EPA Science Inventory

Differential exposure and acute health impacts of inhaled solid-fuel emissions from rudimentary and advanced cookstoves in female CD-1 mice.

Citation:

Gibbs-Flournoy, E., Ian Gilmour, M. Higuchi, Jim Jetter, I. George, L. Copeland, R. Harrison, V. Moser, AND J. Dye. Differential exposure and acute health impacts of inhaled solid-fuel emissions from rudimentary and advanced cookstoves in female CD-1 mice. ENVIRONMENTAL RESEARCH. Academic Press Incorporated, Orlando, FL, 161:35-48, (2018).

Description:

Background: There is an urgent need to provide access to cleaner end user energy technolo-gies for the nearly 40% of the world’s population who currently depend on rudimentary cooking and heating systems. Advanced cookstoves (CS) are de¬signed to cut emissions and solid-fuel consump¬tion, thus reducing adverse human health and environ¬mental impacts. Study premise: We hypothesized that, compared to a traditional (Tier 0) three-stone (3-S) fire, acute inhala¬tion of solid-fuel emissions from advanced natural-draft (ND; Tier 2) or forced-draft (FD; Tier 3) stoves would reduce exposure biomarkers and lessen pulmonary and innate immune system health effects in exposed mice. Results: Across two simulated cooking cycles (duration~3h), emitted particulate mass concen¬trations were reduced 80% and 62% by FD and ND stoves, respectively, compared to the 3-S fire; with corre¬spond¬ing decreases in particles visible within murine alveolar macrophages. Emitted carbon monox¬ide was reduced ~90% and ~60%, respectively. Only 3-S-fire-exposed mice had increased carbox¬yhemoglobin levels. Emitted volatile organic com-pounds were FD<<3-S-fire ≤ND stove; increased expression of genes involved in xenobiotic metabolism (COX-2, NQO1, CYP1a1) was detected only in ND- and 3-S-fire-exposed mice. Diminished macro¬phage phag¬o¬cytosis was observed in the ND group. Lung glutathione was significantly depleted across all CS groups, however the FD group had the most severe, ongoing oxidative stress. Conclusions: These results are consistent with reports associating exposure to solid fuel stove emissions with modu¬la¬tion of the innate immune system and increased suscep¬tibility to infection. Lower respiratory infections continue to be a leading cause of death in low-income economies. Notably, 3-S-fire-exposed mice were the only group to develop acute lung injury, possibly because they inhaled the highest concentra¬tions of hazardous air toxicants (e.g., 1,3-butadiene, toluene, ben¬zene, acrolein) in association with the greatest number of particles, and particles with the highest % organic car¬bon. However, no Tier 0 to 3 ranked CS group was without some untoward health effect indicating that access to still cleaner, ideally renewable, energy technologies for cooking and heating is warranted.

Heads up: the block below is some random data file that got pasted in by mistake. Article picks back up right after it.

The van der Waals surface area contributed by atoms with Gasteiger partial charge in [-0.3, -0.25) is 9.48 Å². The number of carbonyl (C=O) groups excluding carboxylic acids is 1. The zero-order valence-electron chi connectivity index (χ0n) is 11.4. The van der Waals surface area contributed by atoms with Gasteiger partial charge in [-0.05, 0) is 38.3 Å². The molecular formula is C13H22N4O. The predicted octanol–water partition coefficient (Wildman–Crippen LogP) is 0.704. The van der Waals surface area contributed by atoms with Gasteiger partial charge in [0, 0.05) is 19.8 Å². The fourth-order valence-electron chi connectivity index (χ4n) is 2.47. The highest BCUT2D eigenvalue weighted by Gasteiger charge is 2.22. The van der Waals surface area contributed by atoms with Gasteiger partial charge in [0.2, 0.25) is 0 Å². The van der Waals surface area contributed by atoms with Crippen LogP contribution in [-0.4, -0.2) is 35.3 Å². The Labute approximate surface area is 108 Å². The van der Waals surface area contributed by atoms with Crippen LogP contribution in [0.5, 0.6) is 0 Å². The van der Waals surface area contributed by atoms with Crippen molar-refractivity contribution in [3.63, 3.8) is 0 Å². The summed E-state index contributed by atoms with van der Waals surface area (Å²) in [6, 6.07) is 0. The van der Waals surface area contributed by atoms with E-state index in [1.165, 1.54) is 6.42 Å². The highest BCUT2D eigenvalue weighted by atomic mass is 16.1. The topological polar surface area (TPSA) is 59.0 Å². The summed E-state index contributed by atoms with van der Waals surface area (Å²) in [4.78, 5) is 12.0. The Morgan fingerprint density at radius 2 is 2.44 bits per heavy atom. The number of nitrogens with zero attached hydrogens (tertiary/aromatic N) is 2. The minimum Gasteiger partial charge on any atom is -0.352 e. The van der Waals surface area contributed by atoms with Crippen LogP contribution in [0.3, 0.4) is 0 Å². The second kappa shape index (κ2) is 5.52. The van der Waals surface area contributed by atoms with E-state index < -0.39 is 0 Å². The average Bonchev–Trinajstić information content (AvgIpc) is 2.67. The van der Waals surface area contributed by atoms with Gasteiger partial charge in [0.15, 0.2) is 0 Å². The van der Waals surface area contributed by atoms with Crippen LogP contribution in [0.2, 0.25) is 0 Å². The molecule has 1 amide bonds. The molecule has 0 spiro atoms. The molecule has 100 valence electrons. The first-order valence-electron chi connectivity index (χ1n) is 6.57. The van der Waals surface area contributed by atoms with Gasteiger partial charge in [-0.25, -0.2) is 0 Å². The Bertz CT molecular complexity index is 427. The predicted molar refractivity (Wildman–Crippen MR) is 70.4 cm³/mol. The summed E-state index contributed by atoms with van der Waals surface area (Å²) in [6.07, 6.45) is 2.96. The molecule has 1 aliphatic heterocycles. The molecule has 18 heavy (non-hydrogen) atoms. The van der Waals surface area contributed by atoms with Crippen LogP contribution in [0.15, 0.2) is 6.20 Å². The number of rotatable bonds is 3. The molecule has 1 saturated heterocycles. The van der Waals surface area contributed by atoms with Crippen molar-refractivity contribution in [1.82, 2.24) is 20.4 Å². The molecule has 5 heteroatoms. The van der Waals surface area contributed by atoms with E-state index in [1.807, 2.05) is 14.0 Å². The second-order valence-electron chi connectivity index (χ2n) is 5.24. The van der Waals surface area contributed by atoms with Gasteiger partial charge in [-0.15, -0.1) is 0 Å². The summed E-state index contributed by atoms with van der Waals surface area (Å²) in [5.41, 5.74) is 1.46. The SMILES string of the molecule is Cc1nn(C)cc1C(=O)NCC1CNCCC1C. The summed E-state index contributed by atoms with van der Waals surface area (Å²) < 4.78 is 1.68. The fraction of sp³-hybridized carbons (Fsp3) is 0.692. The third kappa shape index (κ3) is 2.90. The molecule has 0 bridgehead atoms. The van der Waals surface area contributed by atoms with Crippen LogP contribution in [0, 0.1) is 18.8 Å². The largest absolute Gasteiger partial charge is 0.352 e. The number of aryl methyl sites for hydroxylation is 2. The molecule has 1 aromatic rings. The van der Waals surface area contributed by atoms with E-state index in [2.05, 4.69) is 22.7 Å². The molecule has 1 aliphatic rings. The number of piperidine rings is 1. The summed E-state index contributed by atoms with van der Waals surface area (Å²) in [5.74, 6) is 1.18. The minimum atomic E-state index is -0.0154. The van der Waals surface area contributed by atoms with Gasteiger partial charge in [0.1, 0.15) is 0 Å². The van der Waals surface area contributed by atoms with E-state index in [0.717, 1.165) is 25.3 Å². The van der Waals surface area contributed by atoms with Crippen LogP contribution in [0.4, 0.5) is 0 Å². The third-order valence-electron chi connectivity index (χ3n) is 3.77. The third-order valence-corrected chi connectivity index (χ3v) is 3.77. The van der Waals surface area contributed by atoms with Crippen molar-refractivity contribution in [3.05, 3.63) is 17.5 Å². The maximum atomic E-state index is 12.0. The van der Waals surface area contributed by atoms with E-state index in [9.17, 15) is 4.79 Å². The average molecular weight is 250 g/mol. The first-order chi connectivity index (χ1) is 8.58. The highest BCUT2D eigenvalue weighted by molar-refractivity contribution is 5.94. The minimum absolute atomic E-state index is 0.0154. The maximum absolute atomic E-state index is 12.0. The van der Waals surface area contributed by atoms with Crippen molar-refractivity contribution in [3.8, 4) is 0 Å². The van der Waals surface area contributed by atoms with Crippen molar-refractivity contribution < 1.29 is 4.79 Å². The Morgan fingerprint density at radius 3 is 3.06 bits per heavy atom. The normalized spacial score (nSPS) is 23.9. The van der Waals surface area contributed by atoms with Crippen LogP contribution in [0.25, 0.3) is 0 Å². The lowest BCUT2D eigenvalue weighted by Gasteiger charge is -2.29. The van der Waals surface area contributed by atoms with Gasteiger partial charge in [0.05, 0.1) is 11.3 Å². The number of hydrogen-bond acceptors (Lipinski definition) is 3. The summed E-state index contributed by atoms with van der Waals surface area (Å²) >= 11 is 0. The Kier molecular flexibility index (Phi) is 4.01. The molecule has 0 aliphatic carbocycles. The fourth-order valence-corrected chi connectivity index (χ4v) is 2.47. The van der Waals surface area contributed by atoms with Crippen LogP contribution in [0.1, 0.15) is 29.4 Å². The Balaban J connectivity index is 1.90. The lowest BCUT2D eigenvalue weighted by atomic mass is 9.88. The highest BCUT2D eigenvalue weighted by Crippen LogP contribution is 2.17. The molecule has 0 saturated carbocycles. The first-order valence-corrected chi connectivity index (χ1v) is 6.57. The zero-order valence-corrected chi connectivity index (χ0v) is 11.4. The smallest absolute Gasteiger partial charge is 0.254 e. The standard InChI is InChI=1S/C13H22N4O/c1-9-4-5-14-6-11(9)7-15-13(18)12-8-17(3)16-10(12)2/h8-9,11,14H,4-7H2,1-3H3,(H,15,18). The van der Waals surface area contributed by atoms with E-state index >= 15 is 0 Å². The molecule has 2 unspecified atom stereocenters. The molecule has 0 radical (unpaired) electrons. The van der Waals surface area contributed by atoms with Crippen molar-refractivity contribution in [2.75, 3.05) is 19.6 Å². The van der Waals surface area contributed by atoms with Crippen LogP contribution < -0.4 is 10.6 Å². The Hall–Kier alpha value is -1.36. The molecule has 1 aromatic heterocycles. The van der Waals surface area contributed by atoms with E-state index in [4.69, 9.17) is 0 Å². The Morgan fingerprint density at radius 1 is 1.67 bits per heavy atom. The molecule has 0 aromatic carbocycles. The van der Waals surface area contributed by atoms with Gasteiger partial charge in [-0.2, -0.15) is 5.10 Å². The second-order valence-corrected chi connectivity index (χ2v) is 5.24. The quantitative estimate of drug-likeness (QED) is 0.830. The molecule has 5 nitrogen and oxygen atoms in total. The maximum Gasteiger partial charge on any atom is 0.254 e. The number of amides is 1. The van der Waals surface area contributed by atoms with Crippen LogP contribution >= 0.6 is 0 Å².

Purpose/Objective:

Air pollution is a global public health problem to which emissions from rudimentary cooking devices contribute significantly. Associated acute health effects include respiratory and eye irritation, headache, cough, acute lower respiratory infection and severe pneumonia in children. The present study was designed to further assess differential exposure and acute respiratory system effects of inhaled CS emissions. We exposed healthy female outbred (CD-1) mice to emissions from the same stoves and wood used by Mutlu et al (2016). We compared the results to those of mice inhaling filtered air. Assessments included: (1) characterization of CS emissions, (2) biomarkers of exposure, and (3) health effects related to altered behavior, pulmonary function, innate immunity, and development of lung injury, inflammation, oxidative stress, or upregulation of adaptive genes.

URLs/Downloads:

https://doi.org/10.1016/j.envres.2017.10.043   Exit

Record Details:

Record Type: DOCUMENT (JOURNAL/PEER REVIEWED JOURNAL)
Product Published Date: 02/01/2018
Record Last Revised: 05/07/2018
OMB Category: Other
Record ID: 340656

Organization:

U.S. ENVIRONMENTAL PROTECTION AGENCY

OFFICE OF RESEARCH AND DEVELOPMENT

NATIONAL HEALTH AND ENVIRONMENTAL EFFECTS RESEARCH LABORATORY

ENVIRONMENTAL PUBLIC HEALTH DIVISION

CARDIOPULMONARY AND IMMUNOTOXICOLOGY BRANCH